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As Youngstown (Ohio) Christian coach Brian Marrow watched Tymere Dubose play basketball, he kept thinking what a superb football player he could be, too.
“He is raw. Last year was his first year playing football, and he showed a lot. I talked him into playing football. I told him with his size and the way he moved on the basketball court, he could get something in football,” said Marrow.
He got that, too, Saturday when he became the first football player from his school to commit to a Division I program — Kentucky. The 6-5, 255-pound Dubose had offers from Michigan State, West Virginia, Maryland and Pittsburgh. Ohio State, Purdue, Penn State and Oregon had called about Dubose and Marrow was expecting more schools to begin to show interest as Dubose’s highlight tape circulated.
“He had a good first year. He was a good pass rusher and played the run well. He has a ways to go, but his upside is large,” Marrow said. “He’s good in basketball. He didn’t make all-state or anything, but he’s really a good athlete.”
Because Dubose has not been to summer camps or clinics, Marrow knows he could make dramatic improvement once he gets to Kentucky and works under defensive line coach Jimmy Brumbaugh and head coach Mark Stoops, the former defensive coordinator at Florida State.
“I think Kentucky is really getting a good player. With Stoops and his staff, they are going to do big things for Kentucky,” Marrow said. “He will definitely be a defensive end at Kentucky. I am not an expert on defensive line play, but I definitely think he will be an end. He’s a good kid, a fun kid. His grades are good and he’s doing pretty decent academically. I told him now he would have to hit it even harder now with the expectations being big on him. He has to work out and hit the books even more to get his grades up even higher.”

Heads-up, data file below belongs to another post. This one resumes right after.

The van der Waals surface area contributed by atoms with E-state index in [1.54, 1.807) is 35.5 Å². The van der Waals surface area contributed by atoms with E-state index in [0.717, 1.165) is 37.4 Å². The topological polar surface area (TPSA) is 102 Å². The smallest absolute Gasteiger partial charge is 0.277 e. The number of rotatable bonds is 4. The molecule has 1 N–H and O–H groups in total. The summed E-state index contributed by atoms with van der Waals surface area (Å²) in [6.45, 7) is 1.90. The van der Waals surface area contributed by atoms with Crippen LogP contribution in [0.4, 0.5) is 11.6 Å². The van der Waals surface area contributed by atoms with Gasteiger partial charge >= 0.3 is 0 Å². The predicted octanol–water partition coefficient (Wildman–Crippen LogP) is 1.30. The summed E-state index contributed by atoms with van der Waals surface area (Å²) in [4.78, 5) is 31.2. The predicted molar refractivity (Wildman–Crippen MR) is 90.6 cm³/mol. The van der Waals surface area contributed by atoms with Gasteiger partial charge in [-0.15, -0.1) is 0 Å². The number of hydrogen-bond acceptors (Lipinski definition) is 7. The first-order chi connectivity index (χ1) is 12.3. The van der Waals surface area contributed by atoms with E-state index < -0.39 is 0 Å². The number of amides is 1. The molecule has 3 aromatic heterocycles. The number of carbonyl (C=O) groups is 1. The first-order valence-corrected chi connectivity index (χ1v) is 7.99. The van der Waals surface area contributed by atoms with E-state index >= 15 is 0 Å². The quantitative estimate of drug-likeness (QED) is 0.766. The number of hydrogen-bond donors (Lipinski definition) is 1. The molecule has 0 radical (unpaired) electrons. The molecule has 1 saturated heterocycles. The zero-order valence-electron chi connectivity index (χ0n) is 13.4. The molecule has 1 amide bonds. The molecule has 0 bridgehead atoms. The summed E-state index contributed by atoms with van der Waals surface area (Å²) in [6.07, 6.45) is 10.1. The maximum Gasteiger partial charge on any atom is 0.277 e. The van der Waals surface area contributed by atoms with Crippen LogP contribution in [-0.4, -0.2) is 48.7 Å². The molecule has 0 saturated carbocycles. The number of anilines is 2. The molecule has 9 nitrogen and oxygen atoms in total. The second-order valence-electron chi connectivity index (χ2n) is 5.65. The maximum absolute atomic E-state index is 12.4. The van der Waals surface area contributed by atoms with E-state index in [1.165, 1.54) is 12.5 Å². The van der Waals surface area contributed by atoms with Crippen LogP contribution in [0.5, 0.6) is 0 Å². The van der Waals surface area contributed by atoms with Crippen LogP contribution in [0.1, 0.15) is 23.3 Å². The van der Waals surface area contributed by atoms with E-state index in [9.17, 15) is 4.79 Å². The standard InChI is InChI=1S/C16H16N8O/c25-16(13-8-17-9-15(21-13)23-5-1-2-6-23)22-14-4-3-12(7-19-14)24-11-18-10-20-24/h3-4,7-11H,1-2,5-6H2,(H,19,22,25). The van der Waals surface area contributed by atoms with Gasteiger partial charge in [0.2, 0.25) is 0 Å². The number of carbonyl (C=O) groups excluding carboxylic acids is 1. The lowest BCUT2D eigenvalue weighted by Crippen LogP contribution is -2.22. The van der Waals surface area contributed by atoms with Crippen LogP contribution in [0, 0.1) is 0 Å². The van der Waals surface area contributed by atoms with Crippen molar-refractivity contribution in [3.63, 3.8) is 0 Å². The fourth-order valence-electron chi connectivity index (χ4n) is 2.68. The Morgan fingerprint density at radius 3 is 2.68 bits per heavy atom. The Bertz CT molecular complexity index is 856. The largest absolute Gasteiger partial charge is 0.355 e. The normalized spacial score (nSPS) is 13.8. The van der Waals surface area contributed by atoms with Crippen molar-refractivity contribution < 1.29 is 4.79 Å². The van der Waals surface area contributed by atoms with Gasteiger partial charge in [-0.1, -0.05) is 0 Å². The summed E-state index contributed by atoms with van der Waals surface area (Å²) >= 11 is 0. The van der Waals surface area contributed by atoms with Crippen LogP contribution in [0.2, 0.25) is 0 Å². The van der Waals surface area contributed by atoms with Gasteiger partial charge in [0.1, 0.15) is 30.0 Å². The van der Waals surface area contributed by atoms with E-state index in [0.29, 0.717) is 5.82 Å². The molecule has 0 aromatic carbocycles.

Marrow certainly knows plenty about the staff at Kentucky. His brother, Vince, is the tight ends coach at UK. He’s know Stoops since he played football with his brother. Brian Marrow’s high school coach was Stoops’ uncle.
“I know the reputation Mark Stoops has and knew he would be a good fit at Kentucky,” the Youngstown coach said. “I just wanted to see if he (Dubose) was wanted. He took a visit to the spring game with his grandmother and mother and they all really liked it. Once he told me that, I told him I thought it would be a good fit for him at Kentucky. People on that staff are accountable to me to look out for his best interests.”
Those are not the coach’s only ties to Kentucky. His daughter lives in Lexington and works at the University of Kentucky hospital. But get this — he coached former UK star linebacker Danny Trevathan, who is now with the Denver Broncos, in little league in Youngstown.
“Danny moved when he was about 12 or 13. But I’ve had my eye on Kentucky and I was excited when Stoops got the job. I remember my daughter texting me when they were looking at Stoops and thought then he could be great for Kentucky,” Marrow said. “His reputation is so good. It’s that way with the whole Stoops’ family. It would not surprise me if they won some games they are not expected to win next year and get this turned around.